Swiss-born Andreas Bechtler is an entrepreneur, artist, musician and art collector. After inheriting a portion of his parents’ mid-century modern art collection, he made plans for a museum that would not only honor the art but also the way in which it was collected. His desire to share the collection with his adopted Charlotte, North Carolina home was fueled by his family’s passion and commitment for collecting art and supporting artists.
Andreas Bechtler was born into a family of art collectors. His parents, grandparents, uncles and aunts all were purposeful art collectors. At 16 years old, Andreas followed suit by purchasing his first piece – a small painting by Sam Francis. Andreas continues to collect to this day.
With a singular vision and taste, Andreas’ parents, Hans and Bessie Bechtler of Zurich, Switzerland, developed genuine, long-standing, mutually rewarding friendships with many of the artists whose works they collected. The couple visited artists in their studios, invited them into their homes and provided a variety of support for both the well known and emerging. Through these personal relationships, Andreas was befriended and mentored by artists such as Ben Nicholson, Julius Bissier, Italo Valenti and Jean Tinguely. Exposure to an art-focused lifestyle made an impression on Andreas who founded the Little Italy Peninsula Arts Center in Mount Holly, North Carolina as a place where artists can work in a natural environment.
Through the works he has personally added, Andreas Bechtler has brought a great deal of joy and vitality to the collection. In the work of Jean Tinguely, a particular favorite of Andreas, there is a sense of serendipity, surprise and energy. The work of Niki de Saint Phalle brings a sensuous, welcoming quality of beauty. These artistic elements are expressions of Andreas' quiet dynamism. Like his parents, Andreas has illustrated a longstanding commitment to the freedom of independent perspective, experimentation and inquiry that often leads to artists' greatest achievements.
HANS and BESSIE BECHTLER
Hans and Bessie Bechtler of Zurich, Switzerland did not set out to create a survey of modern art nor did they intend for their collection to end up in a museum. Starting in the 1950s, the couple found themselves drawn to art and the artists who created it. They formed a collection that is not overwhelming or all encompassing, but personal, intimate and whimsical. It captures a time—a remarkable era for art—and a place, not the dominant art centers of Paris and New York, but Switzerland, where art thrived in the center of Europe.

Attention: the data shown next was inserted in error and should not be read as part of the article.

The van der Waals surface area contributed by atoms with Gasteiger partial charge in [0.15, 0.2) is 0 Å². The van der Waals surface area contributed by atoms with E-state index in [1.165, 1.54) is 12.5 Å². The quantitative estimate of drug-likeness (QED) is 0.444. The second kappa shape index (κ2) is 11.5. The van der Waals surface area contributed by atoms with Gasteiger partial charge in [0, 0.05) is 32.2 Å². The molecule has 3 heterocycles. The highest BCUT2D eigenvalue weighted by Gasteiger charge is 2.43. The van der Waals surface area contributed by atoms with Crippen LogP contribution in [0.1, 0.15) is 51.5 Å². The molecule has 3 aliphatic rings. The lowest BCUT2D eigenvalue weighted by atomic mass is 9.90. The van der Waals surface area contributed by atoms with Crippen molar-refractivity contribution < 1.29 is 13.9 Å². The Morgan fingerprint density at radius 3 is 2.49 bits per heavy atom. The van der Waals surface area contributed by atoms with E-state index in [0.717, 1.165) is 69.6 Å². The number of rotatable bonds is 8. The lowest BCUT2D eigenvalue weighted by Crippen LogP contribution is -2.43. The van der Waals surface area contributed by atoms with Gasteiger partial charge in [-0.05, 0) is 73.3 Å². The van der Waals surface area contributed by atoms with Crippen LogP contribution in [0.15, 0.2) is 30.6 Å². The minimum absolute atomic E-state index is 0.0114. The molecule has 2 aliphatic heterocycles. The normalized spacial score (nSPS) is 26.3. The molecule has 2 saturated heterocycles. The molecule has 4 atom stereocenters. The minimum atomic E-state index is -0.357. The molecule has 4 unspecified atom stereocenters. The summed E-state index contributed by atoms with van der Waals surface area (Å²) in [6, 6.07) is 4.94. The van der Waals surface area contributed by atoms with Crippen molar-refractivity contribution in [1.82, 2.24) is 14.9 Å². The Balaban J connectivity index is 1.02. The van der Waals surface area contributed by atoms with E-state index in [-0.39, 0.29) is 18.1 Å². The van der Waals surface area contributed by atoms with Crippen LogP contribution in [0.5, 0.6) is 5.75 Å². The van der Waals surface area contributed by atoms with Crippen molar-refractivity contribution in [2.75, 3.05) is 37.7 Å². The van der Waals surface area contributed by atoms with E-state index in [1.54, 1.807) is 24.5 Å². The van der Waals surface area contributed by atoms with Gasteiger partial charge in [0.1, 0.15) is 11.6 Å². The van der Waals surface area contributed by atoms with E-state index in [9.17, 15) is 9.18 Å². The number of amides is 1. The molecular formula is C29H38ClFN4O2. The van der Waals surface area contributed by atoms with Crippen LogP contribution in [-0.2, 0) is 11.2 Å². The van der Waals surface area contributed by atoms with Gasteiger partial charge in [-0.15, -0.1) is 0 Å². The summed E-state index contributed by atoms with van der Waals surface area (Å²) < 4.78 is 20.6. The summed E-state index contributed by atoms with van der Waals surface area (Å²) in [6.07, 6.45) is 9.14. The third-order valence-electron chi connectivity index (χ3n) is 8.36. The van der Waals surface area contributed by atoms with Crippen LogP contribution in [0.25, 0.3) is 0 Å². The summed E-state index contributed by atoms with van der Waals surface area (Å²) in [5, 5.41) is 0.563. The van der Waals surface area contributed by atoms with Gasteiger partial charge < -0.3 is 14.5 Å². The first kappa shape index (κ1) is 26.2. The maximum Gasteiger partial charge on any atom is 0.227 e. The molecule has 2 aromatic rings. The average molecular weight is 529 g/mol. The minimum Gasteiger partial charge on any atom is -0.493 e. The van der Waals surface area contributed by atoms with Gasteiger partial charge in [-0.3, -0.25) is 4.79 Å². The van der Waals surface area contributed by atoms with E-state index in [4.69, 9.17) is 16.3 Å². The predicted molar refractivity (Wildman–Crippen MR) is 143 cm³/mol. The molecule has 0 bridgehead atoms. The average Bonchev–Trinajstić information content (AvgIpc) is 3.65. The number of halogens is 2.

Hans and Bessie visited artists in their studios to see where ideas originated. In addition to masterpieces in the making, the couple saw the mishaps and the throwaways, and spent long hours in conversation with the artists. As they became friends with artists, they integrated them into their family life, and started to buy works from them.
As their home began to fill with art, the Bechtlers chose to share their artworks with others by locating pieces in the offices, hallways and conference rooms of their businesses.
COLLECTING ACROSS MEDIA
Hans and Bessie Bechtler favored a diversity of modern artists. One factor that always stood out was the need to know something about the artist. They bought works in various media: sculptures, paintings, prints, artist books, drawings. They especially liked anything that showed the working method of the artist.
As the couple formed their collection, they sometimes concentrated on a body of work by one artist. This type of collecting provided a perspective on how the artist worked, how different media were used for different purposes and how the artist fully developed a concept. Collecting across media gave the couple a complete picture of the artist and the art.
The work in the Bechtler collection by Alberto Giacometti exemplifies this collecting method. Hans and Bessie acquired drawings, paintings, sculpture, prints, etchings, furniture and jewelry by Giacometti. Giacometti is unique in the sense that because he was equally a sculptor, a painter, and a draftsman, and treated each of these media in a similar manner with the same attentive application, he enables the viewer to evaluate the merits of the different approaches.